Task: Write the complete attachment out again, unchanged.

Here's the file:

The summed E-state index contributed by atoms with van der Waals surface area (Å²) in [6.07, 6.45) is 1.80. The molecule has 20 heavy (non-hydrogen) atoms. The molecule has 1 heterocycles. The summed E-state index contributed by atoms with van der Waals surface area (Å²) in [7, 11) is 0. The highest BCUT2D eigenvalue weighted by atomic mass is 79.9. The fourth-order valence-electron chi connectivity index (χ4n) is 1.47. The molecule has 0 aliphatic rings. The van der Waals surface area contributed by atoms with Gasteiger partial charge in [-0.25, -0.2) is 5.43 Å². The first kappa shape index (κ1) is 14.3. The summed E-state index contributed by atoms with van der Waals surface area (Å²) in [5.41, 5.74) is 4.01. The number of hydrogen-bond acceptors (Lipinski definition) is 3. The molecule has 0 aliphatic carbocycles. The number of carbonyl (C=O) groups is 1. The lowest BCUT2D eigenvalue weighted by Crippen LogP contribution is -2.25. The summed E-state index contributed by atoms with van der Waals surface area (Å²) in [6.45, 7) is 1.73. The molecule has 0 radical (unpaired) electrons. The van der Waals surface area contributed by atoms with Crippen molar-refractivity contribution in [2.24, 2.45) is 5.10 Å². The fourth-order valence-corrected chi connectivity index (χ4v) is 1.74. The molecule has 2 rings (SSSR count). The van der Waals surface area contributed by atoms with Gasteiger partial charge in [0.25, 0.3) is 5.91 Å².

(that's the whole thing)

The summed E-state index contributed by atoms with van der Waals surface area (Å²) in [6.07, 6.45) is 1.80. The molecule has 20 heavy (non-hydrogen) atoms. The molecule has 1 heterocycles. The summed E-state index contributed by atoms with van der Waals surface area (Å²) in [7, 11) is 0. The highest BCUT2D eigenvalue weighted by atomic mass is 79.9. The fourth-order valence-electron chi connectivity index (χ4n) is 1.47. The molecule has 0 aliphatic rings. The van der Waals surface area contributed by atoms with Gasteiger partial charge in [-0.25, -0.2) is 5.43 Å². The first kappa shape index (κ1) is 14.3. The summed E-state index contributed by atoms with van der Waals surface area (Å²) in [5.41, 5.74) is 4.01. The number of hydrogen-bond acceptors (Lipinski definition) is 3. The molecule has 0 aliphatic carbocycles. The number of carbonyl (C=O) groups is 1. The lowest BCUT2D eigenvalue weighted by Crippen LogP contribution is -2.25. The summed E-state index contributed by atoms with van der Waals surface area (Å²) in [6.45, 7) is 1.73. The molecule has 0 radical (unpaired) electrons. The van der Waals surface area contributed by atoms with Crippen molar-refractivity contribution in [2.24, 2.45) is 5.10 Å². The fourth-order valence-corrected chi connectivity index (χ4v) is 1.74. The molecule has 2 rings (SSSR count). The van der Waals surface area contributed by atoms with Gasteiger partial charge in [0.25, 0.3) is 5.91 Å².